PHILADELPHIA – It was just the first of more than 4,200 lawsuits against Merck & Co. Inc. over its Vioxx painkiller, but news of Friday’s $253.4 million verdict in Texas against the drugmaker surged through the legal profession and Wall Street.

In New York City, where Alise Reicin, Merck’s vice president of clinical research, was being deposed by lawyers representing plaintiffs in other Vioxx cases, the verdict caused a stir.

Shortly after learning the damage amount, Philadelphia lawyer Thomas R. Kline says he asked Reicin for her reaction to it and got no response. She has defended the company’s handling of Vioxx, including testifying in the Texas trial over the death of Robert Ernst.

“She stormed out of the room and never returned,” Kline said. “Her lawyer told us that she was too upset to continue.”

Kent Jarrell, a spokesman for Merck’s defense lawyers, disputed that Reicin stormed out of the deposition, but acknowledged that she was upset.

“Everybody at Merck is upset about this,” Jarrell said. “They believe in the drug and believe that Merck’s decisions are based on science and in the interest of the patient.”

Vioxx was voluntarily recalled by Merck Sept. 30.

Kline, one of the lead lawyers in the consolidated federal litigation in New Orleans, said while each Vioxx suit would be tried individually much of the same evidence as in the Texas case would be presented.

“I would expect to see that finding replicated repeatedly in future jury verdicts,” Kline said.

Defense lawyers cautioned against reading too much into a single verdict, particularly one from Texas, which is viewed as a “plaintiff-friendly” venue.

“You can’t draw conclusions about what is going to happen in litigation overall from any one individual case,” said John Lavelle, head of the product liability practice of Ballard Spahr Andrews & Ingersoll in Philadelphia. He said Merck has strong grounds for an appeal and that the punitive damages would be automatically reduced under Texas law.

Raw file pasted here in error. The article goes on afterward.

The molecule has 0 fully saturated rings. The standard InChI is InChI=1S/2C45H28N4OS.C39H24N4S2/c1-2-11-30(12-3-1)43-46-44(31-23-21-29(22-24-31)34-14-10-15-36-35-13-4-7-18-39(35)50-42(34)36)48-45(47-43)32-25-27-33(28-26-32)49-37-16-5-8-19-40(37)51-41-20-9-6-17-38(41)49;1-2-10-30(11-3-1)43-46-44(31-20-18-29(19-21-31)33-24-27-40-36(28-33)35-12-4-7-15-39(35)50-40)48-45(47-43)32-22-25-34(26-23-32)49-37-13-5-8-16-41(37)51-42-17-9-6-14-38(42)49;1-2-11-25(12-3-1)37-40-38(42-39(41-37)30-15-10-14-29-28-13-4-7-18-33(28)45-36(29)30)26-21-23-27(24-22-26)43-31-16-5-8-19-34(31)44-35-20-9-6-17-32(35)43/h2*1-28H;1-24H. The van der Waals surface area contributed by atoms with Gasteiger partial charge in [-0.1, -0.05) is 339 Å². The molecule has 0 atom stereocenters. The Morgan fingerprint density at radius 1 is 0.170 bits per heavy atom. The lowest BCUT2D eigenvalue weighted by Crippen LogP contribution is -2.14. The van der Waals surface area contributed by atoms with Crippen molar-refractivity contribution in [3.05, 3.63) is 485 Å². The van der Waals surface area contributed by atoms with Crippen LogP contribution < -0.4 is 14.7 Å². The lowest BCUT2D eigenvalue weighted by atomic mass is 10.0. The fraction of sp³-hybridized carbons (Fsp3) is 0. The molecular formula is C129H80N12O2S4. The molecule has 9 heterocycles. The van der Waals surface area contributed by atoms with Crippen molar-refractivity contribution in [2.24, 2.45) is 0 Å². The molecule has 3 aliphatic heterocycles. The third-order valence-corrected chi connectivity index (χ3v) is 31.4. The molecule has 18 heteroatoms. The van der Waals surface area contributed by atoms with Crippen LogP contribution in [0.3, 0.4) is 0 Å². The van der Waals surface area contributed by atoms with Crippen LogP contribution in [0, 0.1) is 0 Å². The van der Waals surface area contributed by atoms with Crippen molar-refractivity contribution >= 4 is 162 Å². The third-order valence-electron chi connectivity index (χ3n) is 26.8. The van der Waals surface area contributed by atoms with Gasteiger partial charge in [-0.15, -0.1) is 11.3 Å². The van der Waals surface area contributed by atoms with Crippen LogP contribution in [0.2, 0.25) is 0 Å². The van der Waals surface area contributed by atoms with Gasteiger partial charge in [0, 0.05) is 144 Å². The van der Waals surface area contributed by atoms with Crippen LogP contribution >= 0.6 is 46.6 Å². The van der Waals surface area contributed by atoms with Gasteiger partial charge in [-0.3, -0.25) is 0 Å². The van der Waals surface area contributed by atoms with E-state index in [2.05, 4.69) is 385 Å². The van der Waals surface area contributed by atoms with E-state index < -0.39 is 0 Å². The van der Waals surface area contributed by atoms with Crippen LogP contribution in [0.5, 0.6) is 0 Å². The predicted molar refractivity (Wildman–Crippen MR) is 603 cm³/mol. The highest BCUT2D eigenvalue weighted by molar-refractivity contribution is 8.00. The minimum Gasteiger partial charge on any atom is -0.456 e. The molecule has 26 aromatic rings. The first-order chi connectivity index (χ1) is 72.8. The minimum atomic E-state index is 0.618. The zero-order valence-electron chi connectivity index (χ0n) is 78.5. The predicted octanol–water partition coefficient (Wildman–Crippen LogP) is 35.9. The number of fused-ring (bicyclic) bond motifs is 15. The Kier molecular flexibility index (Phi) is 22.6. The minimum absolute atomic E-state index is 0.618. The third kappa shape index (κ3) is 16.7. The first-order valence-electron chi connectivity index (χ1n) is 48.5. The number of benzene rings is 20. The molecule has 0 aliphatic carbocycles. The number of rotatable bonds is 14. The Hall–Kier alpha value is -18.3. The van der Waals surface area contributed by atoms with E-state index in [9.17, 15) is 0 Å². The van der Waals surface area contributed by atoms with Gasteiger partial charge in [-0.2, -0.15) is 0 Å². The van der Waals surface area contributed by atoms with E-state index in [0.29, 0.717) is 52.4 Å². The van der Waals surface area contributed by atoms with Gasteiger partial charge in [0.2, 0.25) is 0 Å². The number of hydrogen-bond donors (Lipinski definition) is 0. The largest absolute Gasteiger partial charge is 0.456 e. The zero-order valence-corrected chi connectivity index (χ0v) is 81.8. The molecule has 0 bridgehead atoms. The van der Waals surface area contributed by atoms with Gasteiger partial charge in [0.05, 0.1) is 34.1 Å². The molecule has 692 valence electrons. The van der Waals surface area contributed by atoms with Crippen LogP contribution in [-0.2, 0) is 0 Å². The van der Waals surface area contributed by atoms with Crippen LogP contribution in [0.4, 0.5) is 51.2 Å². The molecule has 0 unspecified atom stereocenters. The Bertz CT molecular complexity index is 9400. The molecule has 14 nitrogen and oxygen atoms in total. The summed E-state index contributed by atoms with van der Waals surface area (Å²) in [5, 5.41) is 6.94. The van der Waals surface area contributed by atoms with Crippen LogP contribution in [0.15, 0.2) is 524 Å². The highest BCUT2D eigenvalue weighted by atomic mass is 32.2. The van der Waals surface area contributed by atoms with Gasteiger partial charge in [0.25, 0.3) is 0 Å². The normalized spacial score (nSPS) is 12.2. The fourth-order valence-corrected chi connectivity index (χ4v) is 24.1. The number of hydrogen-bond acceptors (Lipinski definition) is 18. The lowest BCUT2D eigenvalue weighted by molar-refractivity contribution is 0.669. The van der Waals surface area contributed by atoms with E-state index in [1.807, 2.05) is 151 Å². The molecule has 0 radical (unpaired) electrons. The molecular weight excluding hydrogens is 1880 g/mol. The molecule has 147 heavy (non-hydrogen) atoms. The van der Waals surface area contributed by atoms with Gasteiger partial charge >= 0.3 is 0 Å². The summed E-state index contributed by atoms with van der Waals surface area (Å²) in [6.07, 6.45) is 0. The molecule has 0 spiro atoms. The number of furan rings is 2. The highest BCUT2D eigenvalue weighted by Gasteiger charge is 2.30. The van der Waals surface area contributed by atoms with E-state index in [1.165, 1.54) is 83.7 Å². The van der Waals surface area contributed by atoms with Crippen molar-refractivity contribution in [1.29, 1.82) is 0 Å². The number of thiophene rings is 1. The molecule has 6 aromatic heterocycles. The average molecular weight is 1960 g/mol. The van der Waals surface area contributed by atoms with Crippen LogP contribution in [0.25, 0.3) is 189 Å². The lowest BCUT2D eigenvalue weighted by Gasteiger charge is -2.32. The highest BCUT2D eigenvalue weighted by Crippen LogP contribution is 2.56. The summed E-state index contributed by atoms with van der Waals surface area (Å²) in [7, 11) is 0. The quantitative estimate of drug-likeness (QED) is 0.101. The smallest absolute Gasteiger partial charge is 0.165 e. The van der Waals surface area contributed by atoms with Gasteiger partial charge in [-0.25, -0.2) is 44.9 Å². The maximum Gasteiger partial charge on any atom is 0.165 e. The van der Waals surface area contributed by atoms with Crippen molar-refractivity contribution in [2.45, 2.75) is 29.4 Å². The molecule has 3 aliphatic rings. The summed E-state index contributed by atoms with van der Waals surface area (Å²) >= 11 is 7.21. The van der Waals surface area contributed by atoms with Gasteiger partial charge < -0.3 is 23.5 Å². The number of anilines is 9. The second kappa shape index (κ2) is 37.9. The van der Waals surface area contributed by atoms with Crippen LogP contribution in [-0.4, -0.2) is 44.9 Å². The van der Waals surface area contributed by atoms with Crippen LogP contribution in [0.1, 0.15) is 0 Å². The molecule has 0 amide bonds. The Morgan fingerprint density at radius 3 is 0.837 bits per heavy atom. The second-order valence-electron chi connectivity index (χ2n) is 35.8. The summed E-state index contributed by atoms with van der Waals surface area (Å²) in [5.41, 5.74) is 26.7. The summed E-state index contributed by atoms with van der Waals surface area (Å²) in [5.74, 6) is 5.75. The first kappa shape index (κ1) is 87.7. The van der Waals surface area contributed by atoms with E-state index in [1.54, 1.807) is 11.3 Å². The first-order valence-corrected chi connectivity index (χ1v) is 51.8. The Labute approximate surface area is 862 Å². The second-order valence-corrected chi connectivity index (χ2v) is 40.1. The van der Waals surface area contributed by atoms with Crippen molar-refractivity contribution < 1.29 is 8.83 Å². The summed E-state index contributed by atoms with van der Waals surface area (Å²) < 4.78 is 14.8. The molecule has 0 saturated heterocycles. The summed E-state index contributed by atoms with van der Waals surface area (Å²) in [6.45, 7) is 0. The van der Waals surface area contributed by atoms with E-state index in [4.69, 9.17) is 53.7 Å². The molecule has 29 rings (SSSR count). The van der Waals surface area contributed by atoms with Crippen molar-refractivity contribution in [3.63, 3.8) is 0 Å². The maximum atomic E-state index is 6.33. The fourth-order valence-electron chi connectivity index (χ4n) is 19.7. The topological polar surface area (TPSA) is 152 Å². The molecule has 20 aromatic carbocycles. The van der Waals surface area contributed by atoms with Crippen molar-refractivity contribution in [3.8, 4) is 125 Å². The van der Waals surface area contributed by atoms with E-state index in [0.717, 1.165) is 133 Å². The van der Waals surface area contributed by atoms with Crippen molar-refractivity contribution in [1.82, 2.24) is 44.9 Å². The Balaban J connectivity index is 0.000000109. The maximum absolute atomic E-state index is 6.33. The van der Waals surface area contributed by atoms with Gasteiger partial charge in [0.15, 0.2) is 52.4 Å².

Merck said it was examining four aspects of the trial that its lawyers believed were grounds for an appeal.

“We believe that we have strong points to raise on appeal and are hopeful that the appeals process will correct the verdict,” said Kenneth C. Frazier, Merck’s general counsel, in a statement. “There are other Vioxx cases coming to trial, and we will vigorously defend them one by one over the coming years.”

Merck has set aside $675 million to pay for its defense costs in the Vioxx suits. Defending each case could mean years of litigation. In New Jersey alone there are nearly 2,400 pending Vioxx suits.

“If we had 20 trials a year it would take over 100 years to try those cases,” said Michael A. Ferrara, a Cherry Hill, N.J., lawyer representing plaintiffs in more than 200 Vioxx lawsuits. “It is time for Merck to accept responsibility for what they did … and sit down with the victims to work out a resolution.”

William M. Janssen, chairman of the life-sciences practice at Saul Ewing L.L.P. in Philadelphia, said the verdict suggested the passions engendered by injured plaintiffs might overwhelm the evidence and hurt Merck’s case.

Several plaintiffs’ lawyers said the decision to impose $229 million in punitive damages was significant because it meant the jury found Merck was not only responsible for Ernst’s death, but had acted recklessly.

“If Merck continues to take the position that they are going to litigate each and every case to conclusion, they would similarly be reckless toward their shareholders,” said James J. McHugh Jr., a lawyer at the Beasley Firm in Philadelphia.

Wall Street analysts expressed concerns about Merck’s potential Vioxx liability, which could exceed the record $21 billion Wyeth expects to pay out from litigation over the diet-drug combination commonly known as fen-phen.

“The company may face upwards of 100,000 cases, which implies damages in the tens of billions of dollars,” David Moskowitz of the investment firm Friedman Billings Ramsey in Arlington, Va., wrote in a report to clients Friday.

Shares of Merck, a component of the Dow Jones industrial average, plunged $2.35 a share, or 7.7 percent, to close at $28.06.



(c) 2005, The Philadelphia Inquirer.

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Distributed by Knight Ridder/Tribune Information Services.

AP-NY-08-19-05 1912EDT


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